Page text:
• Cleaning of teeth

After ablution, the next healthy habit includes the cleaning of teeth.

  1. The teeth should be cleaned with twigs (datuna) that have bitter, pungent or astringent qualities because they protect the mouth from oral diseases and related bacterial infections. Twigs with sweet, sour and saline tastes aggravate kapha and should be avoided. The best teeth cleaners are margosa (nima) and gum arabica (babula) twigs. Other trees whose twigs can be used on the basis of taste essence and their action on oral hygiene are smooth-leaved ponga (karanja), peacock tail (malati), Indian kino tree (asana) and prickly chaff flower (apamarga).
  2. The twig (datuna) should be carefully selected. It should be 6 inches long so that it can be held firmly and can also easily clean the tongue. It should be as thick as the little finger, erect or straight and fresh with the bark adhered to it. Very slender or very thick twigs are not feasible. A thicker twig will injure the gums. The front end of the twig should be soft (not dry and hard) so that it can easily be fashioned into a brush with a little chewing. It should be straight and not twisted. Even today millions of Indians use such datuna (twigs) to clean their teeth.
  3. The movement of the twig (datuna) over each tooth should be from top to bottom and vice-versa. This cleans the teeth thoroughly and does not damage the gums. Tooth powder or pastes formulated from many Ayurvedic herbs can be used with the twig or separately. This morning activity cleanses the teeth, tongue and mouth. It keeps bad breath in check, makes the teeth clean and strong and also stimulates the taste buds(3). Nowadays, various kinds of tooth brushes and toothpastes arc available for sale and arc used more than naturally available twigs. There are many good tooth powders for this purpose as well. One should not use the same brush for a long time and for protection from oral disease, brushes should be kept in hot water for some time so as to kill the bacteria present in the after use brush.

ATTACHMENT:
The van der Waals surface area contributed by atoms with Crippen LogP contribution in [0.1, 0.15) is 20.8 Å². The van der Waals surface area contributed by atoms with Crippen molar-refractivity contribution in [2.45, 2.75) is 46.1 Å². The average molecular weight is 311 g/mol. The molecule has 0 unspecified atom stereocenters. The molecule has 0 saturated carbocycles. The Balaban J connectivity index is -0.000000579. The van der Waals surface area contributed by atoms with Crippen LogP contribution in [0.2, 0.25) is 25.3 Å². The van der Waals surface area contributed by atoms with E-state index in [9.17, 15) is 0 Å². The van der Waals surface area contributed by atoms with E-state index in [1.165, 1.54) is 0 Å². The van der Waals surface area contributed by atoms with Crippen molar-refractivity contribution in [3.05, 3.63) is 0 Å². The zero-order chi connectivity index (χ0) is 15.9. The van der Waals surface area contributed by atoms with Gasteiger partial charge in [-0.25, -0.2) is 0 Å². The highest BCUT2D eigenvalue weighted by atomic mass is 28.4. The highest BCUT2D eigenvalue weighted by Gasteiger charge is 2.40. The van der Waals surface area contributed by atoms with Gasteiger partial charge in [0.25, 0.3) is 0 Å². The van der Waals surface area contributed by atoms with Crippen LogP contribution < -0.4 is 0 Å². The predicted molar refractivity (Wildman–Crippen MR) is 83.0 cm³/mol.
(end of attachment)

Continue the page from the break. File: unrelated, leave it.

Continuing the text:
A white coating on the tongue, if has appeared overnight should also be cleaned after the teeth. This is the residue of ama, either from last night’s meal as food gets deposited on its surface or due to a deeper imbalance. If not cleaned regularly, there may be an unpleasant odor and the sense of taste is reduced. The twig used to brush teeth can also be used to clean the tongue from the back side. Tongue scrapers made of wood, gold, silver, brass, copper and steel can also be used. The scrapers should be soft, smooth, curved in the center and flexible. The edges should not be sharp or pointed as they might cause injury to the tongue14‘.

Also Read: Home Remedies from the Kitchen Pharmacy – Part 2

It has been suggested that cleansing of teeth with a twig (datuna) should be avoided if one is suffering from indigestion, nausea, bronchial asthma, fever, stroke or paralysis, excessive thirst, stomatitis (mouth ulcers) and ailments of the heart, eyes, head and ear, as there is a possibility of aggravation of disease if twigs are used under such conditions.

(Excerpted from the book ‘A Practical Approach To The Science Of Ayurveda: A Comprehensive Guide For Healthy Living’ authored by Acharya Balkrishna)